Different organizations use the term “square feet” to mean different things. At NIH, square feet are measured in three ways, depending on the use to which the measurements are put. The diagrams and definitions below clarify the terms used by NIH.
These diagrams illustrate the components of billable and gross square feet in the building. At top right is a floor plan of a typical floor in a representative building. Below it is a cross-section of the building showing mechanical rooms.
Net Assignable Square Feet (nasf):
The area of a floor or office suite that is suitable for occupancy including secondary corridors found within locked tenant areas. It excludes
shared space such as main egress corridors, hazardous waste marshaling areas on the loading dock, and other non-programmable space. In calculating nasf no deduction is made for columns and projections that are necessary to the building.
In contrast, Architects/Engineers often use the term Net Square Feet (nsf) to mean anything they must design. This area often includes the non-programmable space listed above.
Square Feet (rsf): Square Feet (rsf):
Square Feet are the sum of Net Assignable Square Feet and the square feet of common areas on the floor (floor common) or in the building (building common). These areas typically include restrooms, break rooms, public corridors, lobbies, closets (LAN, telephone, housekeeping), mechanical/electrical rooms, and loading docks. Square Feet are the sum of Net Assignable Square Feet and the square feet of common areas on the floor (floor common) or in the building (building common). These areas typically include restrooms, break rooms, public corridors, lobbies, closets (LAN, telephone, housekeeping), mechanical/electrical rooms, and loading docks. Billable square feet are calculated for a given IC by adding the IC’s Net Assignable Square Feet and a percentage of the common areas based on the nasf the IC occupies in the building. This definition is used in charging rent.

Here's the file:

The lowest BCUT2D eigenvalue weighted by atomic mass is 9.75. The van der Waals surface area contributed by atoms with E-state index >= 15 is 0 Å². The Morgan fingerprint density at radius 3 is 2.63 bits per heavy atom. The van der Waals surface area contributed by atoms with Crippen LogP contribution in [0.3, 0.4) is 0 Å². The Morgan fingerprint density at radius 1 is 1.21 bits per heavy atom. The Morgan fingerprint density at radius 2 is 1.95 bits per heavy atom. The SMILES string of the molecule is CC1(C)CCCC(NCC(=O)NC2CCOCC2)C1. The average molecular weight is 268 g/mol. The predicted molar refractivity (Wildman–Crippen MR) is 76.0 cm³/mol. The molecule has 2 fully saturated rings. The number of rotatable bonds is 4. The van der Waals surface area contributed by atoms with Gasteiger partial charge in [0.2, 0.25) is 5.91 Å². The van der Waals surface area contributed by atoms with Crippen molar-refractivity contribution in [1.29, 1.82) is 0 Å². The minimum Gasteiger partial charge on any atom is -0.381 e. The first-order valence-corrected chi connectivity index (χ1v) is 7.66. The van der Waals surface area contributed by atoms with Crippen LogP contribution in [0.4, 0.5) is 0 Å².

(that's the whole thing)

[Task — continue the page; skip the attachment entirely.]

Gross Square Feet (gsf):
The total area in a building for all floors to the outer surface of exterior walls. Gross square feet includes all research and administrative space, retail space, and other areas such as vending machine space and storage. Gross Square Feet also includes Major Vertical Penetration areas greater than two square feet, such as shafts, elevators, stairs, or atrium space. This figure is used in defining construction costs for facilities.
Square Foot Rule of Thumb:
In research space, Net Assignable Square Feet equal about 50% of Billable Square Feet.
In administrative space, Net Assignable Square Feet equal about 85% of Billable Square Feet.